To date, climate policies for energy and buildings have largely been funded through a carbon price paid by (mainly) electricity generators. This price is passed to consumers via a package of levies placed on the electricity bill. While this has increased the cost of electricity, it has limited the impact on heating affordability, since most households don’t use electricity for heating.
We will need at least an equivalent level of investment for heat – so where does this come from?
Energy bill levies are tricky, especially those affecting heating, because they have a disproportionate impact on lower-income households. These households spend more of their income on energy (10% compared with the 1.5% average); face higher costs due to less efficient homes with older, higher cost heating and tend to have a lower ability to tackle this (lacking the finance, information or rights in the case of tenants).
Thus far however, the approach has been largely accepted because the average costs are outweighed by the financial benefits. While energy efficiency measures make up only 12 percent of the levy they have delivered an average bill saving of £290 a year since 2008 – higher than the average levy cost.
New analysis though highlights the heavy-lifting that ‘average’ is doing here.
In 2016, for example, low-income households contributed £271 million in levy payments but received only £220 million back. This meant that those receiving levy-funded measures, such as insulation, were effectively self-funding and more these measures. If funded instead by taxation, it would have reduced costs for the lowest income households by £98 a year, while raising it for the highest income households by £9 a week.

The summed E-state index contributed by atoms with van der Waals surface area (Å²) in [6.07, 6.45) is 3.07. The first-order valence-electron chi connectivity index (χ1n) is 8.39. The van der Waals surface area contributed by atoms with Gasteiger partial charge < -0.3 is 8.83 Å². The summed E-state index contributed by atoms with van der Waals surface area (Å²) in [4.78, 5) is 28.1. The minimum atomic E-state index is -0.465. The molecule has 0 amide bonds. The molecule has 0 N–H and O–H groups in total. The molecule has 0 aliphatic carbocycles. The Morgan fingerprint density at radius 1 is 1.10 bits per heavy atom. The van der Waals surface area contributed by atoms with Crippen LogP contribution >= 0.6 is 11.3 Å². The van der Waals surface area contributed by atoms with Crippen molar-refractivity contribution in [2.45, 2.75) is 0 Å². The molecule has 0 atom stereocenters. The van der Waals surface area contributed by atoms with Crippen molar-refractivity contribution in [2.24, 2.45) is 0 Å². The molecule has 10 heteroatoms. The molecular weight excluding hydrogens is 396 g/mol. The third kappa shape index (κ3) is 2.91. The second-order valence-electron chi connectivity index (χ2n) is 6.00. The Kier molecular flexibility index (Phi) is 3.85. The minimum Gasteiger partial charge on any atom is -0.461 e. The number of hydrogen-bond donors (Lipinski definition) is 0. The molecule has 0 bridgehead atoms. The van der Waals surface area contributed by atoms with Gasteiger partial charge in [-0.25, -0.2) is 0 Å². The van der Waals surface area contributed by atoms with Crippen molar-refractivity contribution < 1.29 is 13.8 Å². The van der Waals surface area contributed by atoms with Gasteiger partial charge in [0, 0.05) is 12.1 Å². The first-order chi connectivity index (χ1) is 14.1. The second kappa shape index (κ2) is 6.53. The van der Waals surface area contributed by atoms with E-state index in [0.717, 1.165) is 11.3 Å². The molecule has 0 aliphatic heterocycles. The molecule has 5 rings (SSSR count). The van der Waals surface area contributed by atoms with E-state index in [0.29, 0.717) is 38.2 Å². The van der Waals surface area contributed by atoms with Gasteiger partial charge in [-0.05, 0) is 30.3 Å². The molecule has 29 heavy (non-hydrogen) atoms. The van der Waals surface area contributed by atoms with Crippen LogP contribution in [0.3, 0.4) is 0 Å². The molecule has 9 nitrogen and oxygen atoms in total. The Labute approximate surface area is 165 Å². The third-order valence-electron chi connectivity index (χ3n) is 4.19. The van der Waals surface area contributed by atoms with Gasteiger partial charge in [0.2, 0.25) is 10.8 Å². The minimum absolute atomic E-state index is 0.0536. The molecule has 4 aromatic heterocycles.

We assume that the proposed new levy would sit on the gas bill – because the electricity levies are already disincentivising take-up of clean electric heat pumps and because otherwise electric-only households would be paying to decarbonise those on gas, in reverse of the ‘polluter pays’ principle.
While levies on heating intuitively seem fairer (the ‘polluter pays’), one in five households already struggle with their heating bills. There is both a personal and societal cost to this – each year the Government spends £2.3bn helping low income households pay their energy bills and the NHS in England spend between £1.4 and £2.0 billion alone treating conditions made worse by poor housing. This contrasts with the £0.7bn spent, by bill payers via the electricity bill levy, on insulating the homes of low income households to keep them warmer in the first place.
There is a currently a very small levy payment on gas: 1.6% in 2019 compared with over 20.4% for electricity levies. However, this only funds measures to reduce gas usage and therefore cost, such as insulation, heating improvements and smart meters. A new levy to fund more expensive, low carbon gas rather than to reduce usage would be a decisive shift here.
The right to a warm home: The Energy Saving Trust believes that before incremental increases in the cost of heat, we should focus on bringing demand down. As an approach, this should ensure that all homes, where feasible, are upgraded to at least Energy Performance Certificate ‘C’ by 2030 and that households struggling to afford adequate heating in the meantime, are supported financially. We hope to see this reflected in any stimulus funding.
 Committee on Climate Change, June (2020)
 Low carbon gas could play a valuable role in hard to treat homes and with inter-seasonal storage and reducing peak demand.
 12% on demand reduction measures under ECO and 5% on reducing the cost of energy bills through the Warm Homes Discount.
 Owen, A; Barrett J, (2020) Reducing inequality resulting from UK low-carbon policy from https://www.tandfonline.com/doi/full/10.1080/14693062.2020.1773754?scroll=top&needAccess=true
 E3G & NEA (2018) Cold Homes and Excess Winter Deaths: a preventable public health epidemic and BRE (2015) The cost of poor housing to the NHS